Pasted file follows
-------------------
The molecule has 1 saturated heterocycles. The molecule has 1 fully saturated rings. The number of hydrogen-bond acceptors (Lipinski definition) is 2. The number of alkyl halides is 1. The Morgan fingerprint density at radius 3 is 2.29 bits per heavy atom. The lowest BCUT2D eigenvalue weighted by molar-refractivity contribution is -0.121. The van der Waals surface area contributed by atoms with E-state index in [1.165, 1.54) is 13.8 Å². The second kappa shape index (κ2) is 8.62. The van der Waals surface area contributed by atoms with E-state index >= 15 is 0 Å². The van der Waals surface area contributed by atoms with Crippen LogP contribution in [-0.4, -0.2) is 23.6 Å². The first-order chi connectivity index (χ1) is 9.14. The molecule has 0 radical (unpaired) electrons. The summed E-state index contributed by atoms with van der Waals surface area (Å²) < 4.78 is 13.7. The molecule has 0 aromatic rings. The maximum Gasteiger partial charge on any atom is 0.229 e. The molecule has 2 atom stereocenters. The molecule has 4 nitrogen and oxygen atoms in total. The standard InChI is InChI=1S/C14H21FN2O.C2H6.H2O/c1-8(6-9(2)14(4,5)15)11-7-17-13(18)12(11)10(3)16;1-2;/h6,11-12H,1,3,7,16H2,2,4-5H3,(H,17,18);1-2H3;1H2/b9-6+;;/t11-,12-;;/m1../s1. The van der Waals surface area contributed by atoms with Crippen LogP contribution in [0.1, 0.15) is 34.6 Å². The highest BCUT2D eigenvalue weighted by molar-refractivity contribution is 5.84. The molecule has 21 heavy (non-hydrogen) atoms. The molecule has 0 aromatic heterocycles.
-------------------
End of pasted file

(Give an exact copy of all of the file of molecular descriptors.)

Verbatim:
The molecule has 1 saturated heterocycles. The molecule has 1 fully saturated rings. The number of hydrogen-bond acceptors (Lipinski definition) is 2. The number of alkyl halides is 1. The Morgan fingerprint density at radius 3 is 2.29 bits per heavy atom. The lowest BCUT2D eigenvalue weighted by molar-refractivity contribution is -0.121. The van der Waals surface area contributed by atoms with E-state index in [1.165, 1.54) is 13.8 Å². The second kappa shape index (κ2) is 8.62. The van der Waals surface area contributed by atoms with E-state index >= 15 is 0 Å². The van der Waals surface area contributed by atoms with Crippen LogP contribution in [-0.4, -0.2) is 23.6 Å². The first-order chi connectivity index (χ1) is 9.14. The molecule has 0 radical (unpaired) electrons. The summed E-state index contributed by atoms with van der Waals surface area (Å²) < 4.78 is 13.7. The molecule has 0 aromatic rings. The maximum Gasteiger partial charge on any atom is 0.229 e. The molecule has 2 atom stereocenters. The molecule has 4 nitrogen and oxygen atoms in total. The standard InChI is InChI=1S/C14H21FN2O.C2H6.H2O/c1-8(6-9(2)14(4,5)15)11-7-17-13(18)12(11)10(3)16;1-2;/h6,11-12H,1,3,7,16H2,2,4-5H3,(H,17,18);1-2H3;1H2/b9-6+;;/t11-,12-;;/m1../s1. The van der Waals surface area contributed by atoms with Crippen LogP contribution in [0.1, 0.15) is 34.6 Å². The highest BCUT2D eigenvalue weighted by molar-refractivity contribution is 5.84. The molecule has 21 heavy (non-hydrogen) atoms. The molecule has 0 aromatic heterocycles.